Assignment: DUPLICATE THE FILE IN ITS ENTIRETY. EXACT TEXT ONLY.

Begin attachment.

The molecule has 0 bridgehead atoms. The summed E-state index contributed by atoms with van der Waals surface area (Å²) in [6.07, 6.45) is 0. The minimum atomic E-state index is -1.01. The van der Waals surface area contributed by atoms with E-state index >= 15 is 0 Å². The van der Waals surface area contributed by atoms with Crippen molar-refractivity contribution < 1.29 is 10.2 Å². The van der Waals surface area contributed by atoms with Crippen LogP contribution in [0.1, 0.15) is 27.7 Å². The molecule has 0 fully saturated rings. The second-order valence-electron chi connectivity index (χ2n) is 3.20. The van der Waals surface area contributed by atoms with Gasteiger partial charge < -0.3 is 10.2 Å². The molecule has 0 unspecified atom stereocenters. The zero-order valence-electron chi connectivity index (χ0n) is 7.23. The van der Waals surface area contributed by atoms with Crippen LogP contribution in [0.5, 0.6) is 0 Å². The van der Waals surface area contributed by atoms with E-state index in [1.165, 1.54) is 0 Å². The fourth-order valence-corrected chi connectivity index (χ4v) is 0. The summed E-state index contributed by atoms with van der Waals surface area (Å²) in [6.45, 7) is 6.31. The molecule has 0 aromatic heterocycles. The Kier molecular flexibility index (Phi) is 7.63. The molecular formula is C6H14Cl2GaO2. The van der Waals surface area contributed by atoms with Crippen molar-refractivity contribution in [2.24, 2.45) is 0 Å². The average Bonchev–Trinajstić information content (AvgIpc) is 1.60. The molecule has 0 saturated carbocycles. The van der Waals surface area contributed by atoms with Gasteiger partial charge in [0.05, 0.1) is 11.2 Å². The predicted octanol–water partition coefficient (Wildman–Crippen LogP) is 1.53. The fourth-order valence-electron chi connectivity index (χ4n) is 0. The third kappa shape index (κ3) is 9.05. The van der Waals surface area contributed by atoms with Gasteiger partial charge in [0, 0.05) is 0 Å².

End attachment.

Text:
The molecule has 0 bridgehead atoms. The summed E-state index contributed by atoms with van der Waals surface area (Å²) in [6.07, 6.45) is 0. The minimum atomic E-state index is -1.01. The van der Waals surface area contributed by atoms with E-state index >= 15 is 0 Å². The van der Waals surface area contributed by atoms with Crippen molar-refractivity contribution < 1.29 is 10.2 Å². The van der Waals surface area contributed by atoms with Crippen LogP contribution in [0.1, 0.15) is 27.7 Å². The molecule has 0 fully saturated rings. The second-order valence-electron chi connectivity index (χ2n) is 3.20. The van der Waals surface area contributed by atoms with Gasteiger partial charge < -0.3 is 10.2 Å². The molecule has 0 unspecified atom stereocenters. The zero-order valence-electron chi connectivity index (χ0n) is 7.23. The van der Waals surface area contributed by atoms with Crippen LogP contribution in [0.5, 0.6) is 0 Å². The van der Waals surface area contributed by atoms with E-state index in [1.165, 1.54) is 0 Å². The fourth-order valence-corrected chi connectivity index (χ4v) is 0. The summed E-state index contributed by atoms with van der Waals surface area (Å²) in [6.45, 7) is 6.31. The molecule has 0 aromatic heterocycles. The Kier molecular flexibility index (Phi) is 7.63. The molecular formula is C6H14Cl2GaO2. The van der Waals surface area contributed by atoms with Crippen molar-refractivity contribution in [2.24, 2.45) is 0 Å². The average Bonchev–Trinajstić information content (AvgIpc) is 1.60. The molecule has 0 saturated carbocycles. The van der Waals surface area contributed by atoms with Gasteiger partial charge in [0.05, 0.1) is 11.2 Å². The predicted octanol–water partition coefficient (Wildman–Crippen LogP) is 1.53. The fourth-order valence-electron chi connectivity index (χ4n) is 0. The third kappa shape index (κ3) is 9.05. The van der Waals surface area contributed by atoms with Gasteiger partial charge in [0, 0.05) is 0 Å².